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I am easy going. Except when I’m not. I don’t relish confrontation (unless I’m at a restaurant and the service or food is below par). I am very happy to mind my own business unless anyone tries to interfere with my convictions. One of the things I have always been rather earnestly evangelical about is staying at home with my children.
Hubby and I had five child-free years of marriage before our first baby landed. Those years may have been child-free but they weren’t care-free. I went through some traumatic family issues, moved to be with Hubby, got married, acquired a good job…and then pretty much deconstructed to the point where my depression was quite crippling.
Depression is like chicken pox. Although you might recover eventually, with the care and support of others, it does leave scars. It also resides forever in your blood stream, occasionally threatening to break out, like the unwelcome onset of shingles. (And I had chicken pox TWICE, so I’m truly wary.)
Sometimes, when things were tough, I’d look down and see that the ground I walked on was thin. There was a chasm, unseen during good times, but present nevertheless. When I sensed it, I just kept on walking. No point in standing and waiting for the chasm to catch up to me.
However, having a child changed everything for me. Suddenly there was a much higher purpose. Everything I had found difficult or painful or sad was negligible in comparison to the huge sense of responsibility I felt when I held my baby’s precious little form. Being able to focus on my son, instead of stewing fruitlessly inside my own inadequacies, allowed me to become strong again.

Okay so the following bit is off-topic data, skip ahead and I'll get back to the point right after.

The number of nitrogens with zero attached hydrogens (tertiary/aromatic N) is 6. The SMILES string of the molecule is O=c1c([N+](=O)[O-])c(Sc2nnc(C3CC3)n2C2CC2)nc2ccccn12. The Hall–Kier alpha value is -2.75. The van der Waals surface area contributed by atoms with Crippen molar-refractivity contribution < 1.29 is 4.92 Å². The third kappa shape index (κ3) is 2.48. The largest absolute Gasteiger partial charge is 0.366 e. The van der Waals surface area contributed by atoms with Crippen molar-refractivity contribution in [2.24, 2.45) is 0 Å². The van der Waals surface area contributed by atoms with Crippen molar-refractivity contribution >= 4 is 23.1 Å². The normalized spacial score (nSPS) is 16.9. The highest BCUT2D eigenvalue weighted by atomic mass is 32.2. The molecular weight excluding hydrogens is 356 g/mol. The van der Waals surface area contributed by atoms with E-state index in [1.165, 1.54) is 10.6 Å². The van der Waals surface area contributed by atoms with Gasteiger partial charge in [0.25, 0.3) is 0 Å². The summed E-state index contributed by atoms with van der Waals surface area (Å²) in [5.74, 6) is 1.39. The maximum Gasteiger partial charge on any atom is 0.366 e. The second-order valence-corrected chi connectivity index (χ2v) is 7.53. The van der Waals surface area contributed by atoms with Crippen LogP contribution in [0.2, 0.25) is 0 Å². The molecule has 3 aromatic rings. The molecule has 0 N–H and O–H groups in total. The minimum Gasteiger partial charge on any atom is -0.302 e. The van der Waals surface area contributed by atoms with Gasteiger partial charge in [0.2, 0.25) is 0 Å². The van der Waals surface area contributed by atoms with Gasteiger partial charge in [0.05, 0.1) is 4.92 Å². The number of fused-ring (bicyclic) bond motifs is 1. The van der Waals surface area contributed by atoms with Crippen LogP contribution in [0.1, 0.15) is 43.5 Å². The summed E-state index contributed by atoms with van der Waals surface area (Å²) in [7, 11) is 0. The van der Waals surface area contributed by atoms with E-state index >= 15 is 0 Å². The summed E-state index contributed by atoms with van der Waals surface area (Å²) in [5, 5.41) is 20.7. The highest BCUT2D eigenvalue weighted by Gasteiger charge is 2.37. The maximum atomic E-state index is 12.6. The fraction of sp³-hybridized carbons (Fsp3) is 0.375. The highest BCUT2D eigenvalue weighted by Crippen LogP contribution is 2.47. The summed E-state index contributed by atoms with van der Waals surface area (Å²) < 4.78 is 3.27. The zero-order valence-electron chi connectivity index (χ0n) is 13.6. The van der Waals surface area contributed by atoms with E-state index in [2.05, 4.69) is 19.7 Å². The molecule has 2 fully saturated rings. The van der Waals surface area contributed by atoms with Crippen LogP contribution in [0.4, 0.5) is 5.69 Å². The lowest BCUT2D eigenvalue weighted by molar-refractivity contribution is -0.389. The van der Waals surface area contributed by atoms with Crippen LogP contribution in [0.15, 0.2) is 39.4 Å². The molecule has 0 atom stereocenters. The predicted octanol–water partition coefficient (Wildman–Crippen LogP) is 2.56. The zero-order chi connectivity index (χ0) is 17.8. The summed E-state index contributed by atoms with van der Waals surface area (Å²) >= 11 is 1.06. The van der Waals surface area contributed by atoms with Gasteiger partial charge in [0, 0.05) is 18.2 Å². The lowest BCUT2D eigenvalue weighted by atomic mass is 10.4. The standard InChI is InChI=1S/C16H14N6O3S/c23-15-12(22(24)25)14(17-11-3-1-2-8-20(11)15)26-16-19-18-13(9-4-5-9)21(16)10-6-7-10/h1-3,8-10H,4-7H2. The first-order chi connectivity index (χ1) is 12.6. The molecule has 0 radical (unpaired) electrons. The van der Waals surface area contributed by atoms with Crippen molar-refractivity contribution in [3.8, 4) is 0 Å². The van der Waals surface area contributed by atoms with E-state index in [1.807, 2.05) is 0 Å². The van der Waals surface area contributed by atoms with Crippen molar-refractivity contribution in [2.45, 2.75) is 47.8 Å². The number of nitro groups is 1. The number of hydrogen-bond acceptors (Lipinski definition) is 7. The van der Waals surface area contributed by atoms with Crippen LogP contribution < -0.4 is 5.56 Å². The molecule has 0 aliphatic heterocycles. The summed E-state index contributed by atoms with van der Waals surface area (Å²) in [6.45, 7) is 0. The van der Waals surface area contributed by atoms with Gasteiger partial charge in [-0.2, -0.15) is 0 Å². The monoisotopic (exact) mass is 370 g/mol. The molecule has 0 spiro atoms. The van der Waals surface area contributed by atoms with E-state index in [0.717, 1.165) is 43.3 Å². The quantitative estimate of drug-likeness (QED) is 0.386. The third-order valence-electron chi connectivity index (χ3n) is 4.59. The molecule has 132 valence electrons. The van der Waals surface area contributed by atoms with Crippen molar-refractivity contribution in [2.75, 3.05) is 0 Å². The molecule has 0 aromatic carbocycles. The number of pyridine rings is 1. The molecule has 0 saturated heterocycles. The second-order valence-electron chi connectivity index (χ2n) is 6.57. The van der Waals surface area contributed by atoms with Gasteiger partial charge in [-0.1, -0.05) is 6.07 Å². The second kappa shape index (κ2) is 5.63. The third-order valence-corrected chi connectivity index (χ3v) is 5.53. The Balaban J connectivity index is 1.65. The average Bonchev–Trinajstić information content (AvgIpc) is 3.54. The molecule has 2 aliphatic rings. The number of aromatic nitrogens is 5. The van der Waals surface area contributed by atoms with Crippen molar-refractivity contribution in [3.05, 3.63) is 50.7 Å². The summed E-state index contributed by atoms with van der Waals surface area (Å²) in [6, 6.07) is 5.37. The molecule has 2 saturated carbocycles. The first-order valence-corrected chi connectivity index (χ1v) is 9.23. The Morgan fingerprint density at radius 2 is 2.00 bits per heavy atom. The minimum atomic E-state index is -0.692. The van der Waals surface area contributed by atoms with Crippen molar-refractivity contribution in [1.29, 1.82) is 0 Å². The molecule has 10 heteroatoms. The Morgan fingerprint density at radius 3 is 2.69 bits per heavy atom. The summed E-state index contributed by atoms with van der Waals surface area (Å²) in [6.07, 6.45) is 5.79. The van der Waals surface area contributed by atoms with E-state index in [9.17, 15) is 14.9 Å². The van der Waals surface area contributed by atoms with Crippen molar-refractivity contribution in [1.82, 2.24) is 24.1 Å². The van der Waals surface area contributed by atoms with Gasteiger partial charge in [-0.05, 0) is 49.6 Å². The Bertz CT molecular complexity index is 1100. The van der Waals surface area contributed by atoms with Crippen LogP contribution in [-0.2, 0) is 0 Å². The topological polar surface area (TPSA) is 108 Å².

Knowing that I was going to be utterly consumed by the process of feeding, clothing, educating, amusing and comforting this little child, there was absolutely no question of going back to work.
Thankfully, Hubby saw eye to eye with me on this one. I was only part time anyway, and would barely have earned enough to pay someone else to look after my baby. There was no sense in working.
Another relevant point was the type of job I had. I was a teacher. I taught children every day. Suddenly I didn’t think I’d be capable of nurturing other people’s children every day AS WELL AS my own. Kudos to the millions of mothers and fathers who do manage to do both jobs satisfactorily, but I know my limits! So this is in no way a dig at people who DON’T/CAN’T stay at home with their children – every single family has their own way of dealing with life, and the circumstances unique to them. And God knows there were times when I felt utterly crushed by the loneliness, the intensity of 24 hour child care, and wished for the camaraderie of the staff room, and keenly felt the need to be seen as a professional person – not this primitive, fleece-wearing milk machine that I’d become!
What with the arrival of baby number 2 when my son was two and a half, all in all, it was nearly 8 years before I could consider getting a job. Both children were happy at primary school and our finances would certainly appreciate a boost to cover the karate, ballet, and music lessons.